Classroom Technology

Ramblin’ Man

By Mark Toner — November 11, 2005 1 min read
  • Save to favorites
  • Print
BRIC ARCHIVE

Joe Bowen was fresh out of the U.S. Air Force in 1967 when he decided to take the scenic route home to his native Kentucky. Some 14,000 meandering miles later, he’d toured the United States entirely by bicycle.

When, at age 62, the retired construction manager and grandfather of nine decided to retrace—or repedal—his steps, he added a digital camera and laptop to the 55 pounds of gear he would carry on his bicycle, the aptly nicknamed Rocinante (after John Steinbeck’s truck, in turn named for Don Quixote’s steed).

BRIC ARCHIVE

Kids at 15 Kentucky elementary schools and as far away as Australia, who’d asked him to research topics ranging from land formations to historic trails, have followed Bowen’s progress via e-mail dispatches packed with insights gleaned from his low-tech mode of transport. “When you travel by car, you don’t stop and talk to local people,” he says. “When you travel by bike, you’re dependent on them, and you learn things you wouldn’t otherwise.”

Bowen, who’s also listed in Guinness World Records for walking coast to coast on stilts, set out from California in April. During spring and summer, he wended his way through much of the West Coast and into Canada, then snaked back through the mountain states to Arizona (pictured), Texas, and Oklahoma. By the time he returns home late next spring, he’ll have visited scores of schools along his route, sharing stories from the road and telling kids, “This is your country.”

“I just keep pounding away at that message,” he says.

Related Tags:

Visit Joe Bowen’s Web site, which includes a list of educational resources.
A version of this article appeared in the November 01, 2005 edition of Teacher Magazine as Ramblin’ Man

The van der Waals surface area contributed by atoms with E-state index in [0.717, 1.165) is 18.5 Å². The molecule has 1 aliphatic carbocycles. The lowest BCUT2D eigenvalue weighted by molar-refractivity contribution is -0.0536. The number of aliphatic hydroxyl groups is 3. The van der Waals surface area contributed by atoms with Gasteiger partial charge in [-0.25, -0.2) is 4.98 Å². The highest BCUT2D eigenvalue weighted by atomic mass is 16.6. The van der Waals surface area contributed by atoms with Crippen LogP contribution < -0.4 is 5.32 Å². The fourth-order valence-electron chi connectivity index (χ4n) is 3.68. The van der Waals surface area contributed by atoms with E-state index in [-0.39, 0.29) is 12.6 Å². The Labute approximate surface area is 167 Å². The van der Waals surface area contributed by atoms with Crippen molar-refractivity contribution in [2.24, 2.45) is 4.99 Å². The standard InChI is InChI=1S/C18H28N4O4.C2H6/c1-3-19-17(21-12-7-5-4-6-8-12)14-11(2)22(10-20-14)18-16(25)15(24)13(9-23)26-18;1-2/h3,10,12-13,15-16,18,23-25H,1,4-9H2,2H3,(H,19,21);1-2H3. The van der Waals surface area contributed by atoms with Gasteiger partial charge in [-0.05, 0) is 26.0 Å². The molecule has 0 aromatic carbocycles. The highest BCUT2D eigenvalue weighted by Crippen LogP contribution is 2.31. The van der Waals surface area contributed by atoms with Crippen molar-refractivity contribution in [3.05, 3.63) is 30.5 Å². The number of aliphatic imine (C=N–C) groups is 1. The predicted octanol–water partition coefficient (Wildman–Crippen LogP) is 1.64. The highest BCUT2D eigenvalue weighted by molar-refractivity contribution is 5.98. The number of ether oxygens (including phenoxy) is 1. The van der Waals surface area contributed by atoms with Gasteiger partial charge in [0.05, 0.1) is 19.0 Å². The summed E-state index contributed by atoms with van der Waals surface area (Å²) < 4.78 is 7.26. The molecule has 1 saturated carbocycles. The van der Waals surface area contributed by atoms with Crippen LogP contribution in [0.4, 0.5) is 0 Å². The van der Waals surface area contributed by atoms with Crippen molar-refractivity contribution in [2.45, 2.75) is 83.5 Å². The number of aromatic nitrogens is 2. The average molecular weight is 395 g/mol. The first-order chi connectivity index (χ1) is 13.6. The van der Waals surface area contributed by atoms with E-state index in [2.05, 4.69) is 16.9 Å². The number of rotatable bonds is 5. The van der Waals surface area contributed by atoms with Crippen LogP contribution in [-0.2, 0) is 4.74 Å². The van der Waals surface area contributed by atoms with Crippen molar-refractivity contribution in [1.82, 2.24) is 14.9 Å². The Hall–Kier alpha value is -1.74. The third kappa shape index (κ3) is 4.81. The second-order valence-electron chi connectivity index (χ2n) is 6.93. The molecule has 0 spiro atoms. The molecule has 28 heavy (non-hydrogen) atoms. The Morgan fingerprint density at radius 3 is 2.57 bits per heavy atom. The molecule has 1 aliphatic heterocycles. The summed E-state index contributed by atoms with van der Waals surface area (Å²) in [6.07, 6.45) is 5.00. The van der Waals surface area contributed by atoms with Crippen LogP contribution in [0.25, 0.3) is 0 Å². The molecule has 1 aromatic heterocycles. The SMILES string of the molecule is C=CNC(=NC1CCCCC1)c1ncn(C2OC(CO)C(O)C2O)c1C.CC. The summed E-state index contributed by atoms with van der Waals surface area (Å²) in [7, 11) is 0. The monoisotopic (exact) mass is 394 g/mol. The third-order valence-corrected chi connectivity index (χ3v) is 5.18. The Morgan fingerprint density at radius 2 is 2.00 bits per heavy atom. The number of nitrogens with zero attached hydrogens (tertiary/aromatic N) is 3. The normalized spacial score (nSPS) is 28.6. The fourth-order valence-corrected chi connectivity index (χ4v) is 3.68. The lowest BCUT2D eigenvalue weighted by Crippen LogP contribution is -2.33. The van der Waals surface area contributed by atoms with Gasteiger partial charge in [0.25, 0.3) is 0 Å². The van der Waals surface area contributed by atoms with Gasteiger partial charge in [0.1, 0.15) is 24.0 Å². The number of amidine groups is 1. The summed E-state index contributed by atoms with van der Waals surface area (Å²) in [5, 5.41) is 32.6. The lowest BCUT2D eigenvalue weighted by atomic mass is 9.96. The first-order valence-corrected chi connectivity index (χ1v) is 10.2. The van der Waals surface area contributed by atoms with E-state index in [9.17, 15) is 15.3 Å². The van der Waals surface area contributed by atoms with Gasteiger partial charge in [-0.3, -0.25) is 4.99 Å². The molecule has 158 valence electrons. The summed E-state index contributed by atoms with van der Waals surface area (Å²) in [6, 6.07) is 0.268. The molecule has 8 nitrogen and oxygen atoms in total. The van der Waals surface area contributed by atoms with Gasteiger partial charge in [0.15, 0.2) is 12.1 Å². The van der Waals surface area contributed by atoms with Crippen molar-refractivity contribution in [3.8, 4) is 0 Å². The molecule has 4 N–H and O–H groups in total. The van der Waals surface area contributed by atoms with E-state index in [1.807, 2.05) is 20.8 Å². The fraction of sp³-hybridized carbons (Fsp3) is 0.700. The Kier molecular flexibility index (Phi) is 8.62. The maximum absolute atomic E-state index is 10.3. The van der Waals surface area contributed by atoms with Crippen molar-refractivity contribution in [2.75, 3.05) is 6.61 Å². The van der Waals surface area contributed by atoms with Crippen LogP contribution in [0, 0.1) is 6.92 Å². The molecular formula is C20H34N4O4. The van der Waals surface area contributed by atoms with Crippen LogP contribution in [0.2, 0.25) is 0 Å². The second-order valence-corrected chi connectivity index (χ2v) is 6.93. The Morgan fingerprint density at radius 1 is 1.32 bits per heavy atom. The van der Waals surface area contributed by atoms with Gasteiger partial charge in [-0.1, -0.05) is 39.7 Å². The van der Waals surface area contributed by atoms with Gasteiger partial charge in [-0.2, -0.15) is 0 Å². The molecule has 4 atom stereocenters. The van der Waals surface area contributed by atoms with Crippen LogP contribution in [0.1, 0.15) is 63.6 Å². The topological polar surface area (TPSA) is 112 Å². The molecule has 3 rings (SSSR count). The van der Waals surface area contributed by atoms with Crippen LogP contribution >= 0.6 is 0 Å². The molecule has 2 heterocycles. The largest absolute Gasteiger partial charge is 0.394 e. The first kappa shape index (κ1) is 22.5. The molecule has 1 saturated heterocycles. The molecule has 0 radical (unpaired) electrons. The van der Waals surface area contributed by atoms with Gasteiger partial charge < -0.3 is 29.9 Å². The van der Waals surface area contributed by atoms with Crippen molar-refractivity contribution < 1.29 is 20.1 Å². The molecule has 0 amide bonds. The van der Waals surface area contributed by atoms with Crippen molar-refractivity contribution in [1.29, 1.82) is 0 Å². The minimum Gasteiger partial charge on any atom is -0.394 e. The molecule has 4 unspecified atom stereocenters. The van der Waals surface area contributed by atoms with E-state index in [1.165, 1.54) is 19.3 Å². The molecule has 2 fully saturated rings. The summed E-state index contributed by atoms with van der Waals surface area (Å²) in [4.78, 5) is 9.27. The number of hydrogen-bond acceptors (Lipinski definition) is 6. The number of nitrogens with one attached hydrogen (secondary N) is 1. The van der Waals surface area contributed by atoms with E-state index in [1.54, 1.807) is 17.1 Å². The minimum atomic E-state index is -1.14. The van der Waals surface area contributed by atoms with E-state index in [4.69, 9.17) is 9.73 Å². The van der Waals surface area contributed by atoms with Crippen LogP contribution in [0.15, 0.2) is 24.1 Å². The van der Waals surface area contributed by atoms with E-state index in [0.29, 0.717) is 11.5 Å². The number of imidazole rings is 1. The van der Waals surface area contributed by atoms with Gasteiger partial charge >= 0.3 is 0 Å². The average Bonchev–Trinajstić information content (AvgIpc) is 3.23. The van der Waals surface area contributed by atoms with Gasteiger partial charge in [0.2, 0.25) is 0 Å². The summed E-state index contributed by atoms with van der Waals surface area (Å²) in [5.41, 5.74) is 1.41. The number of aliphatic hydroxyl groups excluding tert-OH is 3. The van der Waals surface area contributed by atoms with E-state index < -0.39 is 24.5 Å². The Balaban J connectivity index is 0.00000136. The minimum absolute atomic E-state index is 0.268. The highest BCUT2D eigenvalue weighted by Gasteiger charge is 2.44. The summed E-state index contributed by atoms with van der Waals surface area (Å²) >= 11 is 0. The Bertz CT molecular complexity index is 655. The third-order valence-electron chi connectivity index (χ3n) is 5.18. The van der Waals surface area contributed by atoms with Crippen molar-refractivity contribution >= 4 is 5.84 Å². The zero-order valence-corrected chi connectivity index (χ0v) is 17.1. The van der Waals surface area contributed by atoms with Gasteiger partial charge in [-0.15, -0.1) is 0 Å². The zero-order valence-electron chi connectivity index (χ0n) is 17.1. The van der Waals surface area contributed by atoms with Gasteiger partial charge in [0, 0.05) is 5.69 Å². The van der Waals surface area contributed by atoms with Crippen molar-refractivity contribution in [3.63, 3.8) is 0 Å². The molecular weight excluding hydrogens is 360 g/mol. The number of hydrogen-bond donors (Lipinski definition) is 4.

Events

This content is provided by our sponsor. It is not written by and does not necessarily reflect the views of Education Week's editorial staff.
Sponsor
Reading & Literacy Webinar
Your Questions on the Science of Reading, Answered
Dive into the Science of Reading with K-12 leaders. Discover strategies, policy insights, and more in our webinar.
Content provided by Otus
Mathematics Live Online Discussion A Seat at the Table: Breaking the Cycle: How Districts are Turning around Dismal Math Scores
Math myth: Students just aren't good at it? Join us & learn how districts are boosting math scores.
This content is provided by our sponsor. It is not written by and does not necessarily reflect the views of Education Week's editorial staff.
Sponsor
Student Achievement Webinar
How To Tackle The Biggest Hurdles To Effective Tutoring
Learn how districts overcome the three biggest challenges to implementing high-impact tutoring with fidelity: time, talent, and funding.
Content provided by Saga Education

EdWeek Top School Jobs

Teacher Jobs
Search over ten thousand teaching jobs nationwide — elementary, middle, high school and more.
View Jobs
Principal Jobs
Find hundreds of jobs for principals, assistant principals, and other school leadership roles.
View Jobs
Administrator Jobs
Over a thousand district-level jobs: superintendents, directors, more.
View Jobs
Support Staff Jobs
Search thousands of jobs, from paraprofessionals to counselors and more.
View Jobs

Read Next

Classroom Technology 15 Reasons Teachers Say Social Media Isn't All Bad for Students
Many educators do see some positive impact from social media. For instance, the apps and platforms enable informal learning.
2 min read
Vector illustration of professional people holding social media icons like a thumb up, love, speech bubble and smile sign.
iStock/Getty
Classroom Technology This AI Tool Cut One Teacher's Grading Time in Half. How It Works
An AI Tool to grade computer science assignments tended to mirror the assessments of experienced educators.
4 min read
Vibrant Chatbot icon on black background.
E+
Classroom Technology More Teachers Are Using AI-Detection Tools. Here's Why That Might Be a Problem
Students are increasingly getting disciplined for using generative AI, a new survey finds.
7 min read
Close-up stock photograph showing a touchscreen monitor with a woman’s hand looking at responses being asked by an AI chatbot.
E+
Classroom Technology Science Fiction May Be the Key to Helping Students Understand AI
For educators seeking to help students understand the power of AI, fiction has become an indispensable teaching tool
8 min read
A 3d render of an abstract staircase and a glowing portal with a woman going into the portal.
E+/Getty